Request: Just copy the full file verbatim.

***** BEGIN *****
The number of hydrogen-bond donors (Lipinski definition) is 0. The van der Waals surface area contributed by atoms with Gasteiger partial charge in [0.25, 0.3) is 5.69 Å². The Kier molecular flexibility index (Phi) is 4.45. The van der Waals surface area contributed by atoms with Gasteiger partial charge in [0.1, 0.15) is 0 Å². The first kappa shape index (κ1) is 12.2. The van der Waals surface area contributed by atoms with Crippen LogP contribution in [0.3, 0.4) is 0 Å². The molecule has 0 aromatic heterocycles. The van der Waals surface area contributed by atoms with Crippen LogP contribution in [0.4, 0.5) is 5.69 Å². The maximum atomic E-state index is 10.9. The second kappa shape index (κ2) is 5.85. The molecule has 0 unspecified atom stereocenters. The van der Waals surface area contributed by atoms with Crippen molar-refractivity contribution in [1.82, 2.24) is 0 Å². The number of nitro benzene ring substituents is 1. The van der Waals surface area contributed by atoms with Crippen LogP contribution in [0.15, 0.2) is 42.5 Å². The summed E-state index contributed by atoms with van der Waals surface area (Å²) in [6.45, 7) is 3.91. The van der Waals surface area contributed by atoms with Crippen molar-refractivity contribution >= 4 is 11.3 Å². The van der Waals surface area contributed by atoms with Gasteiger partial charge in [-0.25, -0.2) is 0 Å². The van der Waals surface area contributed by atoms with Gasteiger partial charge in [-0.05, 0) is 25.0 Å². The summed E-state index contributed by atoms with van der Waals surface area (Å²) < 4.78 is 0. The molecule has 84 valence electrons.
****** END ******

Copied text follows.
The number of hydrogen-bond donors (Lipinski definition) is 0. The van der Waals surface area contributed by atoms with Gasteiger partial charge in [0.25, 0.3) is 5.69 Å². The Kier molecular flexibility index (Phi) is 4.45. The van der Waals surface area contributed by atoms with Gasteiger partial charge in [0.1, 0.15) is 0 Å². The first kappa shape index (κ1) is 12.2. The van der Waals surface area contributed by atoms with Crippen LogP contribution in [0.3, 0.4) is 0 Å². The molecule has 0 aromatic heterocycles. The van der Waals surface area contributed by atoms with Crippen LogP contribution in [0.4, 0.5) is 5.69 Å². The maximum atomic E-state index is 10.9. The second kappa shape index (κ2) is 5.85. The molecule has 0 unspecified atom stereocenters. The van der Waals surface area contributed by atoms with Crippen molar-refractivity contribution in [1.82, 2.24) is 0 Å². The number of nitro benzene ring substituents is 1. The van der Waals surface area contributed by atoms with Crippen LogP contribution in [0.15, 0.2) is 42.5 Å². The summed E-state index contributed by atoms with van der Waals surface area (Å²) in [6.45, 7) is 3.91. The van der Waals surface area contributed by atoms with Crippen molar-refractivity contribution >= 4 is 11.3 Å². The van der Waals surface area contributed by atoms with Gasteiger partial charge in [-0.25, -0.2) is 0 Å². The van der Waals surface area contributed by atoms with Gasteiger partial charge in [-0.05, 0) is 25.0 Å². The summed E-state index contributed by atoms with van der Waals surface area (Å²) < 4.78 is 0. The molecule has 84 valence electrons.